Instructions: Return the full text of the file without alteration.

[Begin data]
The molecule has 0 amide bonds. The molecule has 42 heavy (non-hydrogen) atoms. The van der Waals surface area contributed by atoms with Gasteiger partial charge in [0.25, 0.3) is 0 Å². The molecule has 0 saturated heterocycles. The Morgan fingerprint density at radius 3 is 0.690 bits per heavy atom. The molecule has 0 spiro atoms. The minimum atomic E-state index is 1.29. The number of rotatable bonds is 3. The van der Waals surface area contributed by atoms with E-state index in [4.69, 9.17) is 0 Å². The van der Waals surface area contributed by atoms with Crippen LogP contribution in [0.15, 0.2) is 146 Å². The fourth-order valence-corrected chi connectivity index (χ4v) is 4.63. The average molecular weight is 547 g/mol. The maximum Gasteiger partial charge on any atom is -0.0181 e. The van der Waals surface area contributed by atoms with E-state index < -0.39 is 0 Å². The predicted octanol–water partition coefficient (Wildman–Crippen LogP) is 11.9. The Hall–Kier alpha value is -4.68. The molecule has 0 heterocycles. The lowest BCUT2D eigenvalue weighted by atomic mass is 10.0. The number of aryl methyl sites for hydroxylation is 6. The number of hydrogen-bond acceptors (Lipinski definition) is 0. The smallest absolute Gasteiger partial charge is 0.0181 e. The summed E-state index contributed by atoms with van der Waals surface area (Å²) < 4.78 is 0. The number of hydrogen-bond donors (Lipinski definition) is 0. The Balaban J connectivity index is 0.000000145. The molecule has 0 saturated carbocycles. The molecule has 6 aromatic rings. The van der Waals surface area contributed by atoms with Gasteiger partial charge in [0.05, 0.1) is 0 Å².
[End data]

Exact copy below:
The molecule has 0 amide bonds. The molecule has 42 heavy (non-hydrogen) atoms. The van der Waals surface area contributed by atoms with Gasteiger partial charge in [0.25, 0.3) is 0 Å². The molecule has 0 saturated heterocycles. The Morgan fingerprint density at radius 3 is 0.690 bits per heavy atom. The molecule has 0 spiro atoms. The minimum atomic E-state index is 1.29. The number of rotatable bonds is 3. The van der Waals surface area contributed by atoms with E-state index in [4.69, 9.17) is 0 Å². The van der Waals surface area contributed by atoms with Crippen LogP contribution in [0.15, 0.2) is 146 Å². The fourth-order valence-corrected chi connectivity index (χ4v) is 4.63. The average molecular weight is 547 g/mol. The maximum Gasteiger partial charge on any atom is -0.0181 e. The van der Waals surface area contributed by atoms with E-state index < -0.39 is 0 Å². The predicted octanol–water partition coefficient (Wildman–Crippen LogP) is 11.9. The Hall–Kier alpha value is -4.68. The molecule has 0 heterocycles. The lowest BCUT2D eigenvalue weighted by atomic mass is 10.0. The number of aryl methyl sites for hydroxylation is 6. The number of hydrogen-bond acceptors (Lipinski definition) is 0. The smallest absolute Gasteiger partial charge is 0.0181 e. The summed E-state index contributed by atoms with van der Waals surface area (Å²) < 4.78 is 0. The number of hydrogen-bond donors (Lipinski definition) is 0. The Balaban J connectivity index is 0.000000145. The molecule has 0 saturated carbocycles. The molecule has 6 aromatic rings. The van der Waals surface area contributed by atoms with Gasteiger partial charge in [0.05, 0.1) is 0 Å².